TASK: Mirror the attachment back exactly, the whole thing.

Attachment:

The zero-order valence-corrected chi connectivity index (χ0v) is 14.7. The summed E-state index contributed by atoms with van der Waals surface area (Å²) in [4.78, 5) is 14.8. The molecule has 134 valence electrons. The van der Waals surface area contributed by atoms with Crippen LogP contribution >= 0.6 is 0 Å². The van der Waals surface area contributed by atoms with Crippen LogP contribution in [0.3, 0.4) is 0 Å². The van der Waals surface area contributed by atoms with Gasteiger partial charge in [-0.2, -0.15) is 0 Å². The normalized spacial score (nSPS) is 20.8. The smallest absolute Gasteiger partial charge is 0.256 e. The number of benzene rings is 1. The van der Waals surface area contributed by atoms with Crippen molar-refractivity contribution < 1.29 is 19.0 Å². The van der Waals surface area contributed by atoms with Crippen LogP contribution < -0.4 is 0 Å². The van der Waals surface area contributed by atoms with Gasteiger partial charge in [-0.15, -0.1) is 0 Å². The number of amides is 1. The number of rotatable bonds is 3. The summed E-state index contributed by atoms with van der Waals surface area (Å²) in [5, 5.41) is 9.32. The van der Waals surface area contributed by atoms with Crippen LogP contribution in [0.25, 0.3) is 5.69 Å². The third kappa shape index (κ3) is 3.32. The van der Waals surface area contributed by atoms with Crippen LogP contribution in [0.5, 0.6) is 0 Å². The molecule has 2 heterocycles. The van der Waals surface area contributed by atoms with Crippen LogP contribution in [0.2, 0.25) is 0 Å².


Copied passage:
The zero-order valence-corrected chi connectivity index (χ0v) is 14.7. The summed E-state index contributed by atoms with van der Waals surface area (Å²) in [4.78, 5) is 14.8. The molecule has 134 valence electrons. The van der Waals surface area contributed by atoms with Crippen LogP contribution >= 0.6 is 0 Å². The van der Waals surface area contributed by atoms with Crippen LogP contribution in [0.3, 0.4) is 0 Å². The van der Waals surface area contributed by atoms with Gasteiger partial charge in [-0.2, -0.15) is 0 Å². The normalized spacial score (nSPS) is 20.8. The smallest absolute Gasteiger partial charge is 0.256 e. The number of benzene rings is 1. The van der Waals surface area contributed by atoms with Crippen molar-refractivity contribution < 1.29 is 19.0 Å². The van der Waals surface area contributed by atoms with Crippen LogP contribution < -0.4 is 0 Å². The van der Waals surface area contributed by atoms with Gasteiger partial charge in [-0.15, -0.1) is 0 Å². The number of amides is 1. The number of rotatable bonds is 3. The summed E-state index contributed by atoms with van der Waals surface area (Å²) in [5, 5.41) is 9.32. The van der Waals surface area contributed by atoms with Crippen LogP contribution in [0.25, 0.3) is 5.69 Å². The third kappa shape index (κ3) is 3.32. The van der Waals surface area contributed by atoms with Crippen LogP contribution in [0.5, 0.6) is 0 Å². The molecule has 2 heterocycles. The van der Waals surface area contributed by atoms with Crippen LogP contribution in [0.2, 0.25) is 0 Å².